JOHN HUGHES is calling for patience among disgruntled Inverness Caledonian Thistle supporters as he strives to implement his football philosophy.

In the thick of a highly-demanding fixture list, the manager says it has been hard to find the breathing space between matches to put across his ideas.

Hughes, though, insists there is no turning back on his vision of instilling a free-flowing, high-tempo passing game in the team he took charge of last November.

Frustration among a section of fans was all too audible on Tuesday night as Motherwell won 2-1. Hughes, who admits results must improve, has seen his men secure just one win in their last nine matches.

Anxiety and impatience in the stands certainly did not appear to help Inverness in midweek, but Hughes heads to Dingwall this weekend determined to turn the corner.

"Up here at Inverness, I've had some big, big games and we've played something like 14 times in the last eight weeks. Between games, we're just recovering. We haven't had time to go and coach and train and do all the shadow work. "We need time to take it from the tactics board on to the training pitch and we've not had that.

"There's a lot of work to be done, but the way they have bought into some of the stuff so far really pleases me. The message is loud and clear in the dressing room: this is the way we're going to go. We're just asking the fans to be a little bit more patient and buy into what we're trying to do.

"If you see us when it works - Ross County last time, Aberdeen away, Hearts here - it's great to watch. In Scottish football, we all moan about why we're not playing a more attractive style, but I'm a man who preaches it. If we are winning 1-0 and passing the ball about, the cries of 'Ole! Ole!' go up. But if you are 1-0 down and still trying to pass the ball supporters shout boot it forward.

"I'm honest enough to admit we should be passing the ball quicker at times but I'm 100% convinced the players are loving what we're trying to do here."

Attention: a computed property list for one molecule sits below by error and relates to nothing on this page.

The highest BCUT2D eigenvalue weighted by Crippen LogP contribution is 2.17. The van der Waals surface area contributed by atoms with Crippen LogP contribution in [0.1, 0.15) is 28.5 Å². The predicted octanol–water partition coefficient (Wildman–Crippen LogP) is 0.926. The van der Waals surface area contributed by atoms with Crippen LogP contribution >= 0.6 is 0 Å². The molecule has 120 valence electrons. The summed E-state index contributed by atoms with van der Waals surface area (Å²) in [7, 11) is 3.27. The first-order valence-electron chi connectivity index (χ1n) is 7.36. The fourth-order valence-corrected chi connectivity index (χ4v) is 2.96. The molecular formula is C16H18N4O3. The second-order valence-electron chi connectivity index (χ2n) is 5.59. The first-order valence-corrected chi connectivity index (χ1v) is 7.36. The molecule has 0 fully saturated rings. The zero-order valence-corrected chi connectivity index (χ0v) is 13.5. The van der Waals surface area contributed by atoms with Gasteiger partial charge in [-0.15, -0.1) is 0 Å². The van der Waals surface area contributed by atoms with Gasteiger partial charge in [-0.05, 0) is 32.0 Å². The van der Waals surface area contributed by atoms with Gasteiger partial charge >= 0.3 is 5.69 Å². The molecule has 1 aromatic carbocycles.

"If you don't have a method, a philosophy and an identity, football becomes a team of individuals, which is anarchy. John Hughes, April 3, 2014!"

Inverness inflicted a 3-0 defeat on their fierce rivals in Dingwall on February 25. Since then, however, they have won just once - a scraped 1-0 home victory over Partick Thistle.

Hughes added: "It's an absolutely massive game because we've still got aspirations to win every game between now and the end of the season. This is the last one before the split and we know the importance of it for the supporters.

"Ross County's league form is probably slightly better than ours at this moment. I saw them against Aberdeen and felt they were very good and, in my opinion, maybe deserved to win. They'll also be wanting revenge so it's all in the mix. We need to be at it and make sure and go and play with an energy and also a composure to take the sting out of them."

County still have designs on finishing a lucrative seventh in the table and Neale Cooper, the assistant manager, stressed that the primary focus remains escaping the dreaded Premiership play-off spot.

Next seasons Championship promises to be treacherously tough with both Rangers and Hearts joining the group with Premiership aspirations. Cooper, though, believes the entire County squad - including the five loan players who will pack their bags next month - have embraced the importance of the safety drive.

The former Aberdeen, Rangers and Aston Villa midfielder said: "I try to get the players fired up in the warm-ups and I've said it a lot to them - listen, let's take a reality check. We're in a serious battle at the moment to get away from that second bottom place. To do that, we need to fight.

"There's been a reaction and we've definitely seen a more high-pressure game, working really hard against sides and obviously defending a lot better. At certain times, we've given away too many cheap goals which is surprising for us. You get players in on loan but this is people's careers at stake, your livelihood; that's serious.

"They are good boys. All of the lads who've come in have fitted in really well. At the end of it, these boys go back to their clubs, but that's not been shown in their contribution. They are fantastic trainers and they work really hard, all the time.

The midfielder Stuart Kettlewell remains out with a hip/groin problem.